How to Survive When You Only Speak One Language…
I was twenty years-old and excited at the prospect of studying French for an entire summer in the south of France. Until I met my teacher. “Mademoiselle La Blonde”, said she, “you speak French like a vulgarian”.
“Repeat after me”, she ordered. “Mardi. No, not like that! Mardi! Encore – Mardi!” Over and over my Quebec accent infuriated her. Finally, I could stand it no longer:
“Tuesday”, I shouted. My classmates laughed.
And that is when the epiphany came. I had no aptitude for learning foreign languages – absolutely none. Nada. Rien. And I had just wasted fourteen years of my life trying to cram French into my head only to be labelled a vulgarian. I was stung. Why had my Canadian French teachers sent me out into the world to be attacked and ridiculed? In hindsight, it’s obvious that my summer school teacher must have been jilted by a lover from Montreal — but she was right. My French was horrible.
Never one to squander my resources or throw good money after bad, I decided to change my approach. Why bother studying languages that I would never master? What was the point in being able to ask a question if I couldn’t understand the answer? Why did I want to be distracted by conversations taking place at restaurant tables around me or know when I was being insulted? When I heard a friend being told by a Parisian store clerk that his shop didn’t sell clothes for “les elephants”, I was convinced. Much better if I remained unilingual.
I admit that speaking only one language can be a challenge, especially in Asia. One must become hyper-observant. To get home from work when I lived in Tokyo, I had to look for the train with the upside down hat over the one-legged stickman. Once it cost me huge taxi fare when I accidentally got on the train with the two-legged stickman — but generally, my technique worked fine.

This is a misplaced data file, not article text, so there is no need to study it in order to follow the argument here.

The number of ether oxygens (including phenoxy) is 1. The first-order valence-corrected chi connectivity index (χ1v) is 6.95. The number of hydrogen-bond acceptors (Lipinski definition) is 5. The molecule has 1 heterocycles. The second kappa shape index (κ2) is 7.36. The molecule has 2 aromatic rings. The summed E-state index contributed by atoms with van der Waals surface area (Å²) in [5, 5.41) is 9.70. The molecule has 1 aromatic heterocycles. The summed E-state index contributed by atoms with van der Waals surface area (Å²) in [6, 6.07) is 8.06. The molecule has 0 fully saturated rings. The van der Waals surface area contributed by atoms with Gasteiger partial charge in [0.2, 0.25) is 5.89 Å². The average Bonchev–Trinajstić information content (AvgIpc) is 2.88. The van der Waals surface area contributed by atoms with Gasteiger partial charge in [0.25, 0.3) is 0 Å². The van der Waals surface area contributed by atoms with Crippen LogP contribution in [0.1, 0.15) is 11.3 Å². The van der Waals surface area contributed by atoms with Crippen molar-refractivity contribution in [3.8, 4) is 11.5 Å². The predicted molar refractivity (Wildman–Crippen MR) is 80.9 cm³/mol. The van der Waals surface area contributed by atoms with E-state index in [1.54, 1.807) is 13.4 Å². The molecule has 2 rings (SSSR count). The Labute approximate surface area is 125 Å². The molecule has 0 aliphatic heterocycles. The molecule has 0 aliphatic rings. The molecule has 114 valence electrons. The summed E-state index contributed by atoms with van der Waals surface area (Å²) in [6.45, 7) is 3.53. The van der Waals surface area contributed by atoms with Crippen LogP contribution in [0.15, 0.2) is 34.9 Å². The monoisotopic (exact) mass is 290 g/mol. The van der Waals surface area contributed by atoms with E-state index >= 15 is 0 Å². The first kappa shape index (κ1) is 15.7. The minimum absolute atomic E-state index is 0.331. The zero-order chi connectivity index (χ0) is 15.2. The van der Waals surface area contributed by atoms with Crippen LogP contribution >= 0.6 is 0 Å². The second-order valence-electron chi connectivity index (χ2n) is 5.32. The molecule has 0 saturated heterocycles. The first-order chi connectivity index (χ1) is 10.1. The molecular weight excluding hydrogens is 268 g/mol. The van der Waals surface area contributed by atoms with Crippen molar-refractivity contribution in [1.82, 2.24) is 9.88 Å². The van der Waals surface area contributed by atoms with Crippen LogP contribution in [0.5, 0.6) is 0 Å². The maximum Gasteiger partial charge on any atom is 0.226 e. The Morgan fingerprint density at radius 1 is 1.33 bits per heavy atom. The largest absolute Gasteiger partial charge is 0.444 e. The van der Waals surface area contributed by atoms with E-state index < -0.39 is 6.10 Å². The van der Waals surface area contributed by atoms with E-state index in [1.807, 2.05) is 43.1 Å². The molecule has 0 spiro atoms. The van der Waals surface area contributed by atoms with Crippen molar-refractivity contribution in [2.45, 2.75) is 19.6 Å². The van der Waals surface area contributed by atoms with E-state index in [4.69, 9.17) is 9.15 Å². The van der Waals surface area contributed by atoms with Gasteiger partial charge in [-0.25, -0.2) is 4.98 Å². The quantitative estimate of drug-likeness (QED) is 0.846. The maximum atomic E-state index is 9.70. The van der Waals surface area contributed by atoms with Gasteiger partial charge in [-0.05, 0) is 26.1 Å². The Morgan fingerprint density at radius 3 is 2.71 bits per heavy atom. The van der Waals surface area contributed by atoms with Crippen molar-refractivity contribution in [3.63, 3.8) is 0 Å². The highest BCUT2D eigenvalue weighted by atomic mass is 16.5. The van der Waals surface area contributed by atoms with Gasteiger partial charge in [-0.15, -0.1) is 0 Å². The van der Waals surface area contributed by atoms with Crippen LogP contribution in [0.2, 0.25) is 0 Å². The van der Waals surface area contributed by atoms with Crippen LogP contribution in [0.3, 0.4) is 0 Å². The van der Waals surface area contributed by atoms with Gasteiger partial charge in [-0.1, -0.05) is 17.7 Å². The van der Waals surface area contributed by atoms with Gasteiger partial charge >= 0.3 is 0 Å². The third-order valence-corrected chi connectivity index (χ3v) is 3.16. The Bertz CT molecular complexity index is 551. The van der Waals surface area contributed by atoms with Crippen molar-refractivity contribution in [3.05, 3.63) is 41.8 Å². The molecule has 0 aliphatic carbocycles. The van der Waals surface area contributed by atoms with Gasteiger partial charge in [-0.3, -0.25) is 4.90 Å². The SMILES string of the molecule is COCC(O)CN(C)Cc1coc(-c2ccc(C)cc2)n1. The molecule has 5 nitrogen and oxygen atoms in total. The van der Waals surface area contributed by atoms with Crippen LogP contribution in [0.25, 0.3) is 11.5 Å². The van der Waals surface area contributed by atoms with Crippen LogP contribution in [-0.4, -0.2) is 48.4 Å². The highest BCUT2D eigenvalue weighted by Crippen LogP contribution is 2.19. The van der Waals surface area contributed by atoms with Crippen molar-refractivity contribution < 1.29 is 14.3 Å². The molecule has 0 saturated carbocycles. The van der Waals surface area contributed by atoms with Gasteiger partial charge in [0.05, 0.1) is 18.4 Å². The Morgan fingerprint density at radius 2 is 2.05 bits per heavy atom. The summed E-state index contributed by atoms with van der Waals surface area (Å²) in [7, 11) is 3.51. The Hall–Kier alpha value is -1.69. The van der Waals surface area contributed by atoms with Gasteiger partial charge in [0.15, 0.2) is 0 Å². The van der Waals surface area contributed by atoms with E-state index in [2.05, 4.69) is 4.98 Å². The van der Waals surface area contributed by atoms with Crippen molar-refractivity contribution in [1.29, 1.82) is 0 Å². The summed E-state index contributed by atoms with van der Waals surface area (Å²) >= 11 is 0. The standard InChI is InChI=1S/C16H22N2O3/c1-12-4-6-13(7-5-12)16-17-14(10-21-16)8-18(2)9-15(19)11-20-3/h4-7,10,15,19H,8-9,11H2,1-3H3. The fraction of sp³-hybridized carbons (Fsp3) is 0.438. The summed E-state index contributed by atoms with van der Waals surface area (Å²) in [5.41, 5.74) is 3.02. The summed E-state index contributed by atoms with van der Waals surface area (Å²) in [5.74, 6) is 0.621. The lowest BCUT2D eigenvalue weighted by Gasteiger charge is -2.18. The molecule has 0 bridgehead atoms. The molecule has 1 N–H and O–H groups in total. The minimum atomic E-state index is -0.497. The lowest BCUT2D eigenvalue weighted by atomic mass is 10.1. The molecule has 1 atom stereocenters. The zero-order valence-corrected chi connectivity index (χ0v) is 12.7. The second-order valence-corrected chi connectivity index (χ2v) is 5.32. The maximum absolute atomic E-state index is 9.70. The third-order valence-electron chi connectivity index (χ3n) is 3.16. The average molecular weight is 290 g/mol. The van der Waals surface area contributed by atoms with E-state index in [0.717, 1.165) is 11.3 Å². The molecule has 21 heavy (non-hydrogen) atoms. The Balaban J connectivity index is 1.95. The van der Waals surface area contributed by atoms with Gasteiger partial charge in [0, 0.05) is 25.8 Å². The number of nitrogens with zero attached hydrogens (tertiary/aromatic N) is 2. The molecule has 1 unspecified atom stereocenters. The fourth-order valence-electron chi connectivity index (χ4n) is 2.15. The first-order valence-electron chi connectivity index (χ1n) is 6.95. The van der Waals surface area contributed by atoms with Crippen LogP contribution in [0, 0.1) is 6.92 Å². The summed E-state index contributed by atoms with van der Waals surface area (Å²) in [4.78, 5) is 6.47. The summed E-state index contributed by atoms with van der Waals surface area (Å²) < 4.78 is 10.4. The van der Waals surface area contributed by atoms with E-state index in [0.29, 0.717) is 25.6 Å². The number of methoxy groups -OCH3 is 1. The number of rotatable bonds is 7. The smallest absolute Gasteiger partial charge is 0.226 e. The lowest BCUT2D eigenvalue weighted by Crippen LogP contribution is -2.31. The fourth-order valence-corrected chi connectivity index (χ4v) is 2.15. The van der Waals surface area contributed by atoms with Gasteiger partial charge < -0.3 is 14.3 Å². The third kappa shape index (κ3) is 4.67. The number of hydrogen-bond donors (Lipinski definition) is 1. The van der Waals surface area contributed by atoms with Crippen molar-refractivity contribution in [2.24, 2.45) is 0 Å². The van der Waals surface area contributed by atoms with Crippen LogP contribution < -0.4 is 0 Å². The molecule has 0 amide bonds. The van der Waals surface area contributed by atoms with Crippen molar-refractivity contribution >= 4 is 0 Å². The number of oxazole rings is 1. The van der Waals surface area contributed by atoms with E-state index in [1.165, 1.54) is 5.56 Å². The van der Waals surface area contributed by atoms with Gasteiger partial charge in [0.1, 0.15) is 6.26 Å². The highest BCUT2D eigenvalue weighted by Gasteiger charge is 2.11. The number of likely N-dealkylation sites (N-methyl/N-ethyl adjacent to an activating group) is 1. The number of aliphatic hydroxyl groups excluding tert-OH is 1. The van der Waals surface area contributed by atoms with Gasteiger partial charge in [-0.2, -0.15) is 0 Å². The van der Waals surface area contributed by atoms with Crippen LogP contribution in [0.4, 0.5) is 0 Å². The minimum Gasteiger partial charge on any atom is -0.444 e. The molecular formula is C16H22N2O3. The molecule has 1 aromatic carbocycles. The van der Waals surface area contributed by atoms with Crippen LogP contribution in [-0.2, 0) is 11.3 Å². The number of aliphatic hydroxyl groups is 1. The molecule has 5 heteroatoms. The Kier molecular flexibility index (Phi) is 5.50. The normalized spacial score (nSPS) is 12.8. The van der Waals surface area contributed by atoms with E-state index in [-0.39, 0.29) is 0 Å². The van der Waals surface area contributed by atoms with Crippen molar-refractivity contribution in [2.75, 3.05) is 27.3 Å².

There are also times when confusion arises. When I first took up jogging in the Philippines many years ago, I was surprised to find people waving at me and calling out “asshole”. Well, that’s not very nice, I thought. Again and again old ladies and young children called me an asshole as I passed their huts on jungle trails. Maybe jogging is tabu in the Philippines, I speculated. Only later did I realize they were referring to my dog who was my running companion. Dog in Tagalog is “aso”.
Now I am not recommending that anyone else follow my example. If you can, learn as many languages as possible. But if there is someone out there who is as linguistically challenged as I am — it IS possible to survive with English only.
Dangerous animal-crossing signs are often written in English, enabling us to avoid being fatally trampled while going about our daily business. Fortunately, the word ATM is universally recognized, as is the gesture of raising one’s index finger and pointing it at an empty glass. As long as you have money and drink, what more do you need?